Introduction to Indian Archipelago
Trade, as we know, is a basic economic concept that involves the exchange of capital, goods and services. In simple terms, bilateral trade relationships takes place between two countries when there is a demand (of goods, capital, technology, labour etc.) in one country and the other has the capacity to supply and cater to such demands. Visualising the potential of India as a major trade partner, in 1848, Sir Thomas Mitchell, the then Surveyor General of New South Wales (NSW), depicted Australia, as lying in what he said within ‘the Indian Archipelago’
(group of islands). He believed that the region is and will be influenced by India with its strong trade potential and cultural richness (Goodall, 2008).
When ships sailed and trade swelled between Australia and India
Indo-Australia trade relations can be traced back to early 1800s. Back in the 1800s, the British Empire had a strong presence in the region especially in east of India. Now, with the establishment of a colony in Australia, trade and communication between these colonial cousins were established. Ships sailed between the two continents.
In 1801, the first Australian ship laden with coal sailed to India. The trade was built initially under a monopoly arrangement with the East India Company. Calcutta authorised all movements. Lascars
(Indian seamen) were employed in large numbers (an average of 84% as on 1821) as crews on all British sailing ship routes between India and Australia. The term Lascars
was adapted from Hindi and Persian word meaning ‘an army, a camp or a band of followers’. Lascars
, though not sufficiently acknowledged, were skilful seafarers who often guided and assisted their European employers in their long and difficult voyages (Goodall et al, 2008). They temporarily lived in settlement areas and returned back at the end of their voyage. These ships imported Indian goods to Australia including candles, soap, sugar, rice, tea, shoes, rum, cotton textiles, clothing, tobacco, leather, canvas, rope, iron, copper and other general household goods. On the other hand, Australia exported coal to India.
Australia was also a regular exporter of horses to the Indian military from around 1834 until the end of WWII [Australian horses were called "Walers", bred particularly for their endurance in difficult conditions].
There were strong scientific as well as artistic connections between the two colonial cousins, facilitated by the British Empire. Movement of experts from Geological Survey of India to Australia were a regular feature, exchange of artifacts between Australian museums and Asiatic Society, Calcutta and exchange of plants and animals for botanical/zoological research and even for amusements were recorded from this period onwards. For instance, in 1851, a twenty-month old elephant was brought by the ship ‘Royal Saxon’ from Calcutta. It was then exhibited with permission on Sydney’s Hyde Park (Etheridge, 1919).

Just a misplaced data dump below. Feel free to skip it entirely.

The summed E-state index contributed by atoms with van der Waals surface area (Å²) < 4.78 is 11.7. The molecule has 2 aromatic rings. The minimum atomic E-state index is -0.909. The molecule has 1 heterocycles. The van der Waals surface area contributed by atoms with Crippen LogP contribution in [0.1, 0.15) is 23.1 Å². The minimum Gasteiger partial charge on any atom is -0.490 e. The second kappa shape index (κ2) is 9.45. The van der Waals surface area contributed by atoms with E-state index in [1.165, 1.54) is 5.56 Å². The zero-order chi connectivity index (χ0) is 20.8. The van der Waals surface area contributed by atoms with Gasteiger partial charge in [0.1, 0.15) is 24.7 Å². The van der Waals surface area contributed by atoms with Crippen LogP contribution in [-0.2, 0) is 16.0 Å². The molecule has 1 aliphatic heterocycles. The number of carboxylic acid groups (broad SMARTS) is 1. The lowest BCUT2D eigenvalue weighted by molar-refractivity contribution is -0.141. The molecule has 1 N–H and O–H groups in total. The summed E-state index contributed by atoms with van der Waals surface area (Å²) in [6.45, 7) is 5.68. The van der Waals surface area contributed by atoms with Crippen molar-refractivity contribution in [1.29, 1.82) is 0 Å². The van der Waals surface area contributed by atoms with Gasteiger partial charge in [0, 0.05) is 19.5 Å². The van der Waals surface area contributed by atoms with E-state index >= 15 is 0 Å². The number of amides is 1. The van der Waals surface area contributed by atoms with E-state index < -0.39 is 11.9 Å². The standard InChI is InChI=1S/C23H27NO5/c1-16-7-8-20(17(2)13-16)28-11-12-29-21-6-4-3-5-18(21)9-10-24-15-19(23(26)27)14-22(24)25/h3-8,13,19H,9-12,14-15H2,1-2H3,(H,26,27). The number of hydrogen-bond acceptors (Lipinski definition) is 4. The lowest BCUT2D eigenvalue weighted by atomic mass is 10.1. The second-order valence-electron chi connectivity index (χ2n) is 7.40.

Inauguration of steam engine driven ship communication between India and Australia in 1852 further facilitated trade, commerce and people-to people links between the countries. The Peninsular and Oriental Steam Navigation Company (P&O) regularly and reliably delivered mail, passenger and cargo services between Australia and India (P&O, 2010). In the later years, there were increases in trade as large proportions of goods were shipped directly to India instead of via England. Watt (1889) notes, “this direct shipment is of great value, as it means that the commercial relations of India with Australia are becoming more intimate”.
Though, early trade connections and people-to-people links between India and Australia were established, language/cultural barrier and general imperialistic views towards non-European subjects (especially during the period of infamous White Australia policy) hindered the progress of relationship between the two economies.
Foraying into the future
Australia-India trade and bilateral relationship started reviving since 1940s. India opened its trade office in Australia in 1941 while appointing its first High Commissioner to Australia in 1945. On the other hand, in 1944, Australia appointed its first High Commissioner to India (DFAT, n.d). The bilateral relations between the two countries have grown manifold in the recent years with multiple diplomatic visits and the prospect of encouraging business opportunities.
Though full potential in bilateral trade is yet to be harnessed, two-way goods and services trade between Australia and India totaled AUD 14.8 billion in 2013-14. Sir Thomas Mitchell’s depiction stand true even today as is reinstated by the Indian Prime Minister Mr. Narendra Modi (the first Indian leader to visit Australia in 28 years) during his recent visit to Australia. In Mr. Modi’s own words, “…This is a natural partnership emerging from our shared values and interests and strategic maritime locations. India and Australia have a great economic synergy. There are huge opportunities for a partnership in every area we can think of; agriculture, agro-proceessing, resources, energy, finance, infrastructure, education and science and technology”.
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[vc_row][vc_column][vc_column_text]By Heera Lal [Public Servant( IAS) at Govt. of UP, India. Special Secretary Rural development] …